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Europa, Io, and Jupiter in Celestia.
Europa, Io, and Jupiter in Celestia.
Original author(s)Chris Laurel
Developer(s)Chris Laurel, Celestia Development Team
Initial release26 February 2001; 20 years ago (2001-02-26)[1]
Stable release
1.6.1 / 10 June 2011; 10 years ago (2011-06-10)[2]
Preview release
1.6.2-beta2 / 20 February 2020; 20 months ago (2020-02-20)[3]
Repository Edit this at Wikidata
Written inC++
Operating systemAmigaOS 4[source?], BSD, Linux, macOS and Microsoft Windows
SizeLinux: 27.7 MB
AmigaOS 4: 44.4 MB
macOS: 38.7 MB
Windows: 32.8 MB
Source code: 52.6 MB[4]
Available in28 languages[5]
TypeEducational software
LicenseGNU General Public License

Celestia is a free 3D astronomy program for Windows, Mac OS X, and Linux. It was created by Chris Laurel and is licensed under the GPL.

The program is based on the Hipparcos Catalogue (120,000 Stars) and allows users to display objects from artificial satellites to entire galaxies in three dimensions in OpenGL. Different from other planetarium software, the user is free to travel in the universe.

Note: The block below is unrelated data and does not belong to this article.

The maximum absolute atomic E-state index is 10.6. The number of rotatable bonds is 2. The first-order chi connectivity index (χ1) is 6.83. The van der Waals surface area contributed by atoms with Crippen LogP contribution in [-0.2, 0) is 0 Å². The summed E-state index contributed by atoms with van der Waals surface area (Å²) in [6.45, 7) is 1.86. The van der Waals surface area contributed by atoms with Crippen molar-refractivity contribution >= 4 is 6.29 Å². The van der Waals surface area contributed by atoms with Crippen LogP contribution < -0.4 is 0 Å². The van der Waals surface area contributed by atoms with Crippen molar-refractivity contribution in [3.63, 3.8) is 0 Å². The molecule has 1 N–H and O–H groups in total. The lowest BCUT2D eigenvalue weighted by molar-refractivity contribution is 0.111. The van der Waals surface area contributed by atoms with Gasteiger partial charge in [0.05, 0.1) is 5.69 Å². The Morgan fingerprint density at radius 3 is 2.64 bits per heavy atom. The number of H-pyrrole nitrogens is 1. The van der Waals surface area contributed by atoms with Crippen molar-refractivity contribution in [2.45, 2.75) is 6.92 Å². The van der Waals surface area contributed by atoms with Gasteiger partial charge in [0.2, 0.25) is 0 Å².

NASA and ESA have used Celestia, but it is not to be confused with Celestia 2000, ESA's own program.[6]

Related pages[change | change source]

References[change | change source]

  1. "Alpha release". GitHub. Retrieved 22 February 2020.
  2. "Celestia: News". celestia.space. 10 June 2011. Retrieved 22 February 2020.
  3. onetwothree (20 February 2020). "New bugfix release 1.6.2-beta1 - Celestia Forums". celestia.space. Retrieved 22 February 2020. The 2nd beta of upcoming 1.6.2 (windows version) is published to github.
  4. "Celestia - Browse Files at SourceForge.net". SourceForge. Geeknet, Inc. Retrieved 9 June 2011.
  5. "Celestia localization". Transifex. Retrieved 22 February 2020.
  6. "Celestia 2000 - Hipparcos - Cosmos". ESA. Retrieved 14 March 2020.